I had a question asked to my blog recently. The question was as follows.
“I have heard of tests such as TAN, TBN and oxidation, but what is the best way to tell how degraded my lubricant is. Do the tests all do the same thing?”James – lube and filtration manager
Hi James, yes the various tests have all different uses. I will not cover contamination causes such as e.g. water that degrade the lubricant and work more on oxidative reasons in this explanation. To explain let’s first understand how lubricants degrade.
What are the different ways of testing lubricant degradation?
These can be grouped into 4 categories based on the stage of the process: (1) Additive depletion, (2)oxidation, (3)acid formation and (4)oil degradation products. In reality there is always a little of all the chemical stages occurring but on the whole additive depletion will start earlier than oxidation, which is earlier than acid formation and oil degradation products. You can also add a symptomatic 5th stage of lube degradation too. I will go through each of these in turn.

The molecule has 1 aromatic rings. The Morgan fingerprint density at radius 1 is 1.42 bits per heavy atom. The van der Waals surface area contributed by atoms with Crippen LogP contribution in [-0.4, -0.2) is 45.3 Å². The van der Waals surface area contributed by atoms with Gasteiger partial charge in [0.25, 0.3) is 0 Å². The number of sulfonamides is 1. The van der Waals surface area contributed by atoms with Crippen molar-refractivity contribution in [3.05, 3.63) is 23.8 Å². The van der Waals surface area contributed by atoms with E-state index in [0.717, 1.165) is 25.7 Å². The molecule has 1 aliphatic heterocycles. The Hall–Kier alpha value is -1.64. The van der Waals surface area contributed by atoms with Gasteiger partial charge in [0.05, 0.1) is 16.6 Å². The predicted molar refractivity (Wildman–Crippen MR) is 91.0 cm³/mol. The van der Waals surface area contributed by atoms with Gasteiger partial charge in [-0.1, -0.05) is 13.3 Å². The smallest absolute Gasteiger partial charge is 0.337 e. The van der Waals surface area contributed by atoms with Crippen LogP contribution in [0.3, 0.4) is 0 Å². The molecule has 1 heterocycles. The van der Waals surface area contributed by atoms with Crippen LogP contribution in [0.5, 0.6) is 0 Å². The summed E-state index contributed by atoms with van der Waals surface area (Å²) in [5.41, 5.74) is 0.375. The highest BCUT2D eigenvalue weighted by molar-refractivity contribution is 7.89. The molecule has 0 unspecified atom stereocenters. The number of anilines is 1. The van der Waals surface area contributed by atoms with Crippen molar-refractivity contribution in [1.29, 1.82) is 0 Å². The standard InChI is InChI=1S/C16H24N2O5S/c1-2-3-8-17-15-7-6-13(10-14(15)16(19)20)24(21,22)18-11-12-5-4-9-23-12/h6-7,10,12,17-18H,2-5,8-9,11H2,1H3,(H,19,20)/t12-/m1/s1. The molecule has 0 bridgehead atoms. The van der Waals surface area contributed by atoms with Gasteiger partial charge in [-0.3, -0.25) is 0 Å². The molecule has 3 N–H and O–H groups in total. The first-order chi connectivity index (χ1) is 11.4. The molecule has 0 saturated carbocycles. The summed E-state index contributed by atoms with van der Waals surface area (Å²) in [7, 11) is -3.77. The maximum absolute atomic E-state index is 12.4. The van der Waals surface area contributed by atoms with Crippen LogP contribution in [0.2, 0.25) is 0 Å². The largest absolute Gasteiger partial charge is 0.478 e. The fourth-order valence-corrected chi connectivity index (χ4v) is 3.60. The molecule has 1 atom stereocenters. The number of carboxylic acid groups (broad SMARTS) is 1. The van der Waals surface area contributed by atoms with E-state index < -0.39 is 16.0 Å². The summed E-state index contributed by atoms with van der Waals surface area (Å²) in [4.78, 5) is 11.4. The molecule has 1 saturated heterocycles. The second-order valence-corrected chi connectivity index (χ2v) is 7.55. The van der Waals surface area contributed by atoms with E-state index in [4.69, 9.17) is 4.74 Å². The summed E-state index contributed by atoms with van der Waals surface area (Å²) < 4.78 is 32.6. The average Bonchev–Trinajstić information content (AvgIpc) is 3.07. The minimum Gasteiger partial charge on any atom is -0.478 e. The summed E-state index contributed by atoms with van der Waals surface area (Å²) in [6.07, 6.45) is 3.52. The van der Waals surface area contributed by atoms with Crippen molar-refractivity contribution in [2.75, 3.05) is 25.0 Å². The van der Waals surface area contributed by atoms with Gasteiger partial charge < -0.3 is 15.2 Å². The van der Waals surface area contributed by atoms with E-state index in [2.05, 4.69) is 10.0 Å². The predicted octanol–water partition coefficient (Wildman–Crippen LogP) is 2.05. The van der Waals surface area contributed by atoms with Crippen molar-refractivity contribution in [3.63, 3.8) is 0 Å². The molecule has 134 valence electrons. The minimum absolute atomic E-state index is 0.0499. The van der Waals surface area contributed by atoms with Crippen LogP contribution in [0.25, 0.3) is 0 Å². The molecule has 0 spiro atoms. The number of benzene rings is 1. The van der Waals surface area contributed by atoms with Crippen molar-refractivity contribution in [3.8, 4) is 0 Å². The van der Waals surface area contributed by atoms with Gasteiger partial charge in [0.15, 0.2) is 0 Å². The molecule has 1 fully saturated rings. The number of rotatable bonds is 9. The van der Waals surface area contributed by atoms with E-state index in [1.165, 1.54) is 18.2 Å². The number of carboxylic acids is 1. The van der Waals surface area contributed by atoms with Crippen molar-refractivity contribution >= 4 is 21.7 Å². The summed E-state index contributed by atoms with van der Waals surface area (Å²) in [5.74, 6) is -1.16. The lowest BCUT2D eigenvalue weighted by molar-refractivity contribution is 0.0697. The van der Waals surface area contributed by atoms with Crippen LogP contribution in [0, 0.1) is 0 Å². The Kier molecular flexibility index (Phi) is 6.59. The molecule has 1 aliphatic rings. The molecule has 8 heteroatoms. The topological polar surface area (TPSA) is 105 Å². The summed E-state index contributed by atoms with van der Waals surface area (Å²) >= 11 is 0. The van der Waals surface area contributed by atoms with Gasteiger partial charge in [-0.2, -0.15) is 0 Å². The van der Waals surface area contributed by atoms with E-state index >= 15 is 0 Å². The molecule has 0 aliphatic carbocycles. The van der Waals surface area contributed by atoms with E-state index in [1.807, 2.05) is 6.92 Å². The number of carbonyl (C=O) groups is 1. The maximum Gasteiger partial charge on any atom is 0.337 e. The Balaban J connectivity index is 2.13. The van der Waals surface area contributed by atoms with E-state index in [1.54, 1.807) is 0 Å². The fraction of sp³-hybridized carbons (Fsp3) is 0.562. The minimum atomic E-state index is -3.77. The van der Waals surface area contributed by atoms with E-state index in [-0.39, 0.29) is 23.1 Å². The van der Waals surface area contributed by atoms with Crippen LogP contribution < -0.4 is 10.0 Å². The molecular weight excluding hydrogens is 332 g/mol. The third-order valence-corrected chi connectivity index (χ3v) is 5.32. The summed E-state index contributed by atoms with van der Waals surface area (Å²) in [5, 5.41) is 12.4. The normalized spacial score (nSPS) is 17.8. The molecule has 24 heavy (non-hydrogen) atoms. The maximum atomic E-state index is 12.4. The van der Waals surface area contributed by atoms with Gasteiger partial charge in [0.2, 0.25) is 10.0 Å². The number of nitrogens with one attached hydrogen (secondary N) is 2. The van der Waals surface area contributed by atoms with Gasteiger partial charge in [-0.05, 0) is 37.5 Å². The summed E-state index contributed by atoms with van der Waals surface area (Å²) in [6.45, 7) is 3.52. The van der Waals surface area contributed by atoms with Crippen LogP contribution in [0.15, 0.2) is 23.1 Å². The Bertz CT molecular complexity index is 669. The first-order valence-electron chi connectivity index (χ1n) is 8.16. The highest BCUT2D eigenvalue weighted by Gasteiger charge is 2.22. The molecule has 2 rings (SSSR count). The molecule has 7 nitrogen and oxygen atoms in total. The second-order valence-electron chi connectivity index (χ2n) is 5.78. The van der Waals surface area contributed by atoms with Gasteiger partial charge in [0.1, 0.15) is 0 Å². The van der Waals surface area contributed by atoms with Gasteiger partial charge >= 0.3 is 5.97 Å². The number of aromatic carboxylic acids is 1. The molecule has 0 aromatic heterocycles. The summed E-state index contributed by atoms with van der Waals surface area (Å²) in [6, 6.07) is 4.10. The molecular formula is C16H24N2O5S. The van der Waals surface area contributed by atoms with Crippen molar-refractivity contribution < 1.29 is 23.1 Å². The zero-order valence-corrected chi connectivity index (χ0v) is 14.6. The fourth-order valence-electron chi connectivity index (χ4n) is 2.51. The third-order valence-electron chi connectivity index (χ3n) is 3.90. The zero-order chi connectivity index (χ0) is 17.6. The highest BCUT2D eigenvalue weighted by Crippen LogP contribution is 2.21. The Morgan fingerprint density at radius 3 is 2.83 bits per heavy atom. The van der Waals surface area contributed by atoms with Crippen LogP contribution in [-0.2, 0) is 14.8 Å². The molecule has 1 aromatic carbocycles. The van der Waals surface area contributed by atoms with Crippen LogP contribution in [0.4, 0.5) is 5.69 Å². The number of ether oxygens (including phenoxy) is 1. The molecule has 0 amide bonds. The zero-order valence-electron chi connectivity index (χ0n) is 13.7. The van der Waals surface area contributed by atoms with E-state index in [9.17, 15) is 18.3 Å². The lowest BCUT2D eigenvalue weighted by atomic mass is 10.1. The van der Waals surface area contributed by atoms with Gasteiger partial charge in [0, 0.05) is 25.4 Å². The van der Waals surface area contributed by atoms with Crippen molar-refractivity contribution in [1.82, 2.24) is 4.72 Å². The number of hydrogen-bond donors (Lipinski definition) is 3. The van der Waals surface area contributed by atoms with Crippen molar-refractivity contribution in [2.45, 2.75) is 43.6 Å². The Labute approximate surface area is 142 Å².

1. Additive depletion
All lubricating oils have additives designed to protect the lubricant from oxidative degradation and ultimately symptoms of failure including wear. These can include antioxidants including phenolic, amine and combination additives. Antiwear additive depletion is also a good measure of remaining active antiwear additives – this is different to the total of the zinc and phosphorus, as spent additive will still show as chemical elements in the sample elemental analysis. In engine oils there is also a Base Number additive designed to neutralise acids.
How is additive depletion tested?
In Engine oils the Base Number is the most widely tested additive. It is measured by testing how much acid needs to be added to consume all of the remaining alkali Base Number. This is a test performed routinely on all engine samples and you are all likely familiar with it if you have had an engine oil test.